The pro-Israel lobby, led by the American Israel Public Affairs Committee (AIPAC), is one of the most powerful political forces in Washington. The lobby's initiatives, backed by tens of millions in dollars in political contributions, often become legislation that passes overwhelmingly in Congress. Its supporters say AIPAC is key to the strategic U.S.-Israel alliance. Its critics contend that the lobby's unconditional support for controversial Israeli policies are counter-productive for both Israel and the U.S.
AIPAC: The Convention
More than two-thirds of the Senate and almost two-thirds of the House attended the convention banquet this year. AIPAC proudly performed its annual “roll call” of each member of Congress present at the event. The scene matched the theme of the three-day affair and the mantra of the organization: “Join us, because we’re influential and we can help you help Israel.”
After the big shows, AIPAC showed promotional videos in the halls of the convention center that spoke of the special relationship its members have developed with Congress and its staff.
“It blows me away that I make change. And it blows me away that I'm heard. And it blows me away that the chief of staff answers my calls and returns my phone calls and, um, the congresswoman knows me by name and knows my kids and knows what’s happening in my life,” said pro-Israel political activist Julie Gadinsky, from Los Angeles, in an AIPAC video from the conference.
A Sunday-evening presentation at the conference also emphasized the importance of growing and maintaining close congressional relationships. The presentation encouraged people to get more involved in pro-Israel politics, outside of their commitment to AIPAC, and make a financial committment.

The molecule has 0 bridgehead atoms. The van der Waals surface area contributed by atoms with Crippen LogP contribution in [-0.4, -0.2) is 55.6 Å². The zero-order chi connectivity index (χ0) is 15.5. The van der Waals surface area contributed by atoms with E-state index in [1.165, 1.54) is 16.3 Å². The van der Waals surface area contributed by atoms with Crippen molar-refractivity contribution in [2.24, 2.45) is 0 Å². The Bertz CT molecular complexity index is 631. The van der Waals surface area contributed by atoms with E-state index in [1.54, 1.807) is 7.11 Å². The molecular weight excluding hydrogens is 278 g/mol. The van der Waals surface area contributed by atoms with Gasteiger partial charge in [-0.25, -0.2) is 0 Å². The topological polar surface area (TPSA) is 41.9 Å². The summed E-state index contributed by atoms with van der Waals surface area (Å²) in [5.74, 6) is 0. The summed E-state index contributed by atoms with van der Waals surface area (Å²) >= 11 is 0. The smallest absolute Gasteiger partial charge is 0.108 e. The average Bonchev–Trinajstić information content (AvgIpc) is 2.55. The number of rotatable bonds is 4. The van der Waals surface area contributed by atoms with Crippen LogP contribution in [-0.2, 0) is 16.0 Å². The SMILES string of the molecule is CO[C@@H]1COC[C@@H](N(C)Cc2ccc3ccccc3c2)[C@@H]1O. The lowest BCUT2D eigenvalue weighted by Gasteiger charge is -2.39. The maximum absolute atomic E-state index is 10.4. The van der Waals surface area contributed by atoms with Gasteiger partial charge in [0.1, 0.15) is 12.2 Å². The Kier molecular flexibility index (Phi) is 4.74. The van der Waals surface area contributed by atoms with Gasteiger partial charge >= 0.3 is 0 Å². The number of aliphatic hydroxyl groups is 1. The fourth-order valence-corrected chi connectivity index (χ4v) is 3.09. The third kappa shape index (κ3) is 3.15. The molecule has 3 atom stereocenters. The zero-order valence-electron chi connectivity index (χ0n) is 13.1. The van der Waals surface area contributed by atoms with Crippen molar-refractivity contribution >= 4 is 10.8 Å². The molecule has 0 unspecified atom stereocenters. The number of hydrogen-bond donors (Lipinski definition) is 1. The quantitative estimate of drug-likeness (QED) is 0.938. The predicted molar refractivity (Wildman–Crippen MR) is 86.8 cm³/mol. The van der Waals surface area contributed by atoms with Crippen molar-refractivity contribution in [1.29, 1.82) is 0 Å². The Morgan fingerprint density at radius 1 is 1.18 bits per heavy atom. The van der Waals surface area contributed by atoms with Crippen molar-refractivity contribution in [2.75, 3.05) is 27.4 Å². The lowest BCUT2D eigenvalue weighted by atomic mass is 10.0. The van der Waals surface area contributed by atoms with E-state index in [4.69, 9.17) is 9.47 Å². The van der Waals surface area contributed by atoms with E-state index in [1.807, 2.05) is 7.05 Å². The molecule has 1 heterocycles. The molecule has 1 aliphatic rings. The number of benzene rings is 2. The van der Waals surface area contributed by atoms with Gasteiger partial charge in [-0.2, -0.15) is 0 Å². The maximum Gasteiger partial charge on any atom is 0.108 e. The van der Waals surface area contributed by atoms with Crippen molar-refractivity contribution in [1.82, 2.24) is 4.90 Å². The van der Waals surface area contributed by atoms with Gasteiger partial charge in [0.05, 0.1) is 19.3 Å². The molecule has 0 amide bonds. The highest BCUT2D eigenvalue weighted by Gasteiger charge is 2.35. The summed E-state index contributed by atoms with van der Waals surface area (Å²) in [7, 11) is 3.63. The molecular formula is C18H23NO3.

When the presentations finished and the videos stopped playing at the end of the day, AIPAC held private gatherings where delegates could meet members of Congress in more intimate settings.
On Sunday night, Talia Resin, a Los Angeles AIPAC leader who belongs to Beverly Hills' Sinai Temple, said she went to two different receptions to meet with members of the House. One was just for her temple delegation, which two House members attended. AIPAC also hosted a dinner for Resin and about 20 other members, which two other members attended, including Rep. Linda Sanchez (D-Whittier).
Every year AIPAC finishes its convention by organizing a massive lobbying campaign on Capitol Hill. This year it made more than 526 lobbying appointments with members of Congress or their chiefs of staff, according to AIPAC's executive director, Howard Kohr, at the conference. Before pro-Israel supporters go to their appointments, AIPAC has delegates attend special training sessions on how to effectively deliver the organization's talking points.
The lobbying campaign is a way for everyone to take action on all the things they’ve learned at the convention, says Resin.